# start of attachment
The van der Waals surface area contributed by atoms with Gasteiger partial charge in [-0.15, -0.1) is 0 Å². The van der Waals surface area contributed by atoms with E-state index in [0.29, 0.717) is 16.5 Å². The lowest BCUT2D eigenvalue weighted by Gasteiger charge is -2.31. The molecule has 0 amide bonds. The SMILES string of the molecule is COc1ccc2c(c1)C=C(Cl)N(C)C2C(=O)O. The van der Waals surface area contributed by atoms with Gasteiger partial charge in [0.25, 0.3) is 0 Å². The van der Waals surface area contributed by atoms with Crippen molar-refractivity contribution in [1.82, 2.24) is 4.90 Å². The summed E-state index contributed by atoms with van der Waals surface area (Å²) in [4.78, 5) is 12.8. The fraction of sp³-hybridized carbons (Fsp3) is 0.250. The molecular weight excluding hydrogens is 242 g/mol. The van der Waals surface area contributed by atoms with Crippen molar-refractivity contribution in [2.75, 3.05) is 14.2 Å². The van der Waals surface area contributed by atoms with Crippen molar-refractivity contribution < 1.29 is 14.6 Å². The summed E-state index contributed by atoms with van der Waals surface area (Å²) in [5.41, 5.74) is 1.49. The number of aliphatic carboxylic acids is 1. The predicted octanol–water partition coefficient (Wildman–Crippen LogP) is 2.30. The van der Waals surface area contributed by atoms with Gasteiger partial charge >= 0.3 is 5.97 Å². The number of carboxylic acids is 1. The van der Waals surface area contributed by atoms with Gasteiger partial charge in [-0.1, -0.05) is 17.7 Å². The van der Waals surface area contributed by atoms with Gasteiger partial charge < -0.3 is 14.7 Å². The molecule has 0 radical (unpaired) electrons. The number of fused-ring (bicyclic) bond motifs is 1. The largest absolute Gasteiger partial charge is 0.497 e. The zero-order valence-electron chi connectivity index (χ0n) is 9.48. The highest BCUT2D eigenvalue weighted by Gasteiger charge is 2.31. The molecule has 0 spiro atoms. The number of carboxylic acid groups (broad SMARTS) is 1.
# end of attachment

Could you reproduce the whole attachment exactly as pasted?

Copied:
The van der Waals surface area contributed by atoms with Gasteiger partial charge in [-0.15, -0.1) is 0 Å². The van der Waals surface area contributed by atoms with E-state index in [0.29, 0.717) is 16.5 Å². The lowest BCUT2D eigenvalue weighted by Gasteiger charge is -2.31. The molecule has 0 amide bonds. The SMILES string of the molecule is COc1ccc2c(c1)C=C(Cl)N(C)C2C(=O)O. The van der Waals surface area contributed by atoms with Gasteiger partial charge in [0.25, 0.3) is 0 Å². The van der Waals surface area contributed by atoms with Crippen molar-refractivity contribution in [1.82, 2.24) is 4.90 Å². The summed E-state index contributed by atoms with van der Waals surface area (Å²) in [4.78, 5) is 12.8. The fraction of sp³-hybridized carbons (Fsp3) is 0.250. The molecular weight excluding hydrogens is 242 g/mol. The van der Waals surface area contributed by atoms with Crippen molar-refractivity contribution in [2.75, 3.05) is 14.2 Å². The van der Waals surface area contributed by atoms with Crippen molar-refractivity contribution < 1.29 is 14.6 Å². The summed E-state index contributed by atoms with van der Waals surface area (Å²) in [5.41, 5.74) is 1.49. The number of aliphatic carboxylic acids is 1. The predicted octanol–water partition coefficient (Wildman–Crippen LogP) is 2.30. The van der Waals surface area contributed by atoms with Gasteiger partial charge >= 0.3 is 5.97 Å². The number of carboxylic acids is 1. The van der Waals surface area contributed by atoms with Gasteiger partial charge in [-0.1, -0.05) is 17.7 Å². The van der Waals surface area contributed by atoms with Gasteiger partial charge < -0.3 is 14.7 Å². The molecule has 0 radical (unpaired) electrons. The number of fused-ring (bicyclic) bond motifs is 1. The largest absolute Gasteiger partial charge is 0.497 e. The zero-order valence-electron chi connectivity index (χ0n) is 9.48. The highest BCUT2D eigenvalue weighted by Gasteiger charge is 2.31. The molecule has 0 spiro atoms. The number of carboxylic acid groups (broad SMARTS) is 1.